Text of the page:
[Idle-dev] Dealing with a few feature requests
taleinat at gmail.com
Fri May 25 16:45:52 CEST 2007
On 5/25/07, Douglas S. Blank <dblank at brynmawr.edu> wrote:
> On Fri, May 25, 2007 10:04 am, Tal Einat said:
> > On 5/25/07, Tal Einat <taleinat at gmail.com> wrote:
> >> On 5/24/07, Douglas S. Blank <dblank at brynmawr.edu> wrote:
> >> >
> >> >
> >> > Some other suggestions:
> >> >
> >> > 1) Make the default color syntax formatter default to python before
> >> > saving
> >> > an unnamed buffer. Most people use IDLE for editing Python files, so
> >> > that
> >> > seems reasonable. Of course, saving the file in another format would
> >> > still
> >> > change the formatter.
> >> Sounds reasonable to me as well. I believe this has already been asked
> >> for
> >> in the past, I'll have to look it up.
> > This is already implemented in IDLE, and was committed to the SVN in
> > revision 38991 back in 2005. Surely IDLE 1.2 (the version shipped with
> > Python2.5) does this. Which version of IDLE are you using?
> Thanks for the info. Because not all of the Python libraries we depend on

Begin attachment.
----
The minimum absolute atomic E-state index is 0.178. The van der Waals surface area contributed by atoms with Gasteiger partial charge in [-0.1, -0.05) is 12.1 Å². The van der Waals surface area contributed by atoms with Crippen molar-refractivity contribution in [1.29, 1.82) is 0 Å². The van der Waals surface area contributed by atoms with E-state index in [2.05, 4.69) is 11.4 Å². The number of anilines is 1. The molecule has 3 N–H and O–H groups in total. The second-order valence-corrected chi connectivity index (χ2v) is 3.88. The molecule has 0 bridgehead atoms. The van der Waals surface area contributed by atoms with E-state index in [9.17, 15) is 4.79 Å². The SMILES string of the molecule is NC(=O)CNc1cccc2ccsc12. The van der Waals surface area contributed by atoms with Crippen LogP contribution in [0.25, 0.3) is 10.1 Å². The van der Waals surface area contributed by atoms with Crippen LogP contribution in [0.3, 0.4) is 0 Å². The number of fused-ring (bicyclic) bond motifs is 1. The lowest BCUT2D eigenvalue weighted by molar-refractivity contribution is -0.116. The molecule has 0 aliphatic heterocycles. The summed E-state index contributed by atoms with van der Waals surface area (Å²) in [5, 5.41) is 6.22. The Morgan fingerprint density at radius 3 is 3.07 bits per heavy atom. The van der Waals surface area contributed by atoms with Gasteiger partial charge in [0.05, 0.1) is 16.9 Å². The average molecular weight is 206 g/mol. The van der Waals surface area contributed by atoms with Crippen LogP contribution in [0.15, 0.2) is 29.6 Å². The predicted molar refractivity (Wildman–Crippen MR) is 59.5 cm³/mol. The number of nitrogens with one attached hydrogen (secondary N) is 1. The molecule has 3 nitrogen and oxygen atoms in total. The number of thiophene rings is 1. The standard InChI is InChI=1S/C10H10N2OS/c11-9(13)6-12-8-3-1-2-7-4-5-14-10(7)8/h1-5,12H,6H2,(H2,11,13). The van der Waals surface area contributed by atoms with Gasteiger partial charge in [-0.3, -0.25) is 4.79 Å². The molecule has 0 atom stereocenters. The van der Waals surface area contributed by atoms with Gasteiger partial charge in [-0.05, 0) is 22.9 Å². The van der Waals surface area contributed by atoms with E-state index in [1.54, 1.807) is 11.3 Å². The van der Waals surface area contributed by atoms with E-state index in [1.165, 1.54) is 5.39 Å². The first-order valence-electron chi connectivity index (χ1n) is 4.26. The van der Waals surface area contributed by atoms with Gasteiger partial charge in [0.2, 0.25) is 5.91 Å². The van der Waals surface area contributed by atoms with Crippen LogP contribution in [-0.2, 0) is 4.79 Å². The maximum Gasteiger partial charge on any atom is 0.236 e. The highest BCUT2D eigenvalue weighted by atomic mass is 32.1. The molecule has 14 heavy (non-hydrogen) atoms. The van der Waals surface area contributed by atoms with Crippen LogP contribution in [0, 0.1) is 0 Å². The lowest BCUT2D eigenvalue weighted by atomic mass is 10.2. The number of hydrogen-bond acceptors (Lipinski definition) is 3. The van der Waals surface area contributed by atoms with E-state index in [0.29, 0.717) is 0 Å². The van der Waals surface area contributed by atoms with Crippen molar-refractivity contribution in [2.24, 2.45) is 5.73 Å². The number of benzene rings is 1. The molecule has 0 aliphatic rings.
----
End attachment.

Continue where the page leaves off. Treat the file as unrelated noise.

> have been brought up-to-date on Windows, we had been stuck with Python
> 2.4. I tried to pull out the latest idlelib from Python2.5 and put it in
> 2.4, but it utilizes Python2.5 functionality. I didn't spend a lot of time
> on that, but it would be great if idle was a little more backwards
> compatible. I wonder how hard it would be to make it 2.4/2.5 agnostic?
Not hard at all. I actually have a working version of IDLE which is
backwards compatible all the way back to Python2.2. But this my development
version, with all sorts of new features. It is stable though, I use it
daily, and it is in use by about ten of my friends. I'd gladly send you a
IDLE isn't currently be kept backwards compatible because it is developed as
an integral part of CPython. There are a few stdlib modules which are kept
backward compatible (email and compiler IIRC), but IDLE is not,
The changes required are small, and a few #ifdefs (or equivalent) in the
code could make backwards compatibility simple. It would be hard to convince
the guys who build CPython to adopt this, though.
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